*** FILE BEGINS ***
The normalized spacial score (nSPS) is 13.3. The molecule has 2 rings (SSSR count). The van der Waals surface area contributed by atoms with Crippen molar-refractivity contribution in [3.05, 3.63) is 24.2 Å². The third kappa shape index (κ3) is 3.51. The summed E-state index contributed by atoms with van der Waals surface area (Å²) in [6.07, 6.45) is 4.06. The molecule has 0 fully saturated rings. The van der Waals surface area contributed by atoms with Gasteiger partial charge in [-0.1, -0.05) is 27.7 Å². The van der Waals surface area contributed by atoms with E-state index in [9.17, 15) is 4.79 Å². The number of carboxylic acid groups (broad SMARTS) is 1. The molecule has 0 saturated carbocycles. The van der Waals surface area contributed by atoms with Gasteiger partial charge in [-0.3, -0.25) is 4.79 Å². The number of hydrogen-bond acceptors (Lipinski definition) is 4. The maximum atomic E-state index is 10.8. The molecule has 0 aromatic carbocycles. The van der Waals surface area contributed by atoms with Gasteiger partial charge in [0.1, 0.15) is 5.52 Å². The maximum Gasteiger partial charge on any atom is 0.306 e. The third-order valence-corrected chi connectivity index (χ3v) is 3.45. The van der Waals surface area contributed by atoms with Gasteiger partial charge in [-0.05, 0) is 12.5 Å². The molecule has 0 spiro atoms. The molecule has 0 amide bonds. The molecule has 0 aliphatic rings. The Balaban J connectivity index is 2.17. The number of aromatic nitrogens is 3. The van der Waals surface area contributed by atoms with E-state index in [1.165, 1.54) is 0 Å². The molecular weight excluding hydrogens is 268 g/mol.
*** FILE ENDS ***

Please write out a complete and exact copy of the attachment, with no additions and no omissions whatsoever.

The normalized spacial score (nSPS) is 13.3. The molecule has 2 rings (SSSR count). The van der Waals surface area contributed by atoms with Crippen molar-refractivity contribution in [3.05, 3.63) is 24.2 Å². The third kappa shape index (κ3) is 3.51. The summed E-state index contributed by atoms with van der Waals surface area (Å²) in [6.07, 6.45) is 4.06. The molecule has 0 fully saturated rings. The van der Waals surface area contributed by atoms with Gasteiger partial charge in [-0.1, -0.05) is 27.7 Å². The van der Waals surface area contributed by atoms with E-state index in [9.17, 15) is 4.79 Å². The number of carboxylic acid groups (broad SMARTS) is 1. The molecule has 0 saturated carbocycles. The van der Waals surface area contributed by atoms with Gasteiger partial charge in [-0.3, -0.25) is 4.79 Å². The number of hydrogen-bond acceptors (Lipinski definition) is 4. The maximum atomic E-state index is 10.8. The molecule has 0 aromatic carbocycles. The van der Waals surface area contributed by atoms with Gasteiger partial charge in [0.1, 0.15) is 5.52 Å². The maximum Gasteiger partial charge on any atom is 0.306 e. The third-order valence-corrected chi connectivity index (χ3v) is 3.45. The van der Waals surface area contributed by atoms with Gasteiger partial charge in [-0.05, 0) is 12.5 Å². The molecule has 0 spiro atoms. The molecule has 0 amide bonds. The molecule has 0 aliphatic rings. The Balaban J connectivity index is 2.17. The number of aromatic nitrogens is 3. The van der Waals surface area contributed by atoms with E-state index in [1.165, 1.54) is 0 Å². The molecular weight excluding hydrogens is 268 g/mol.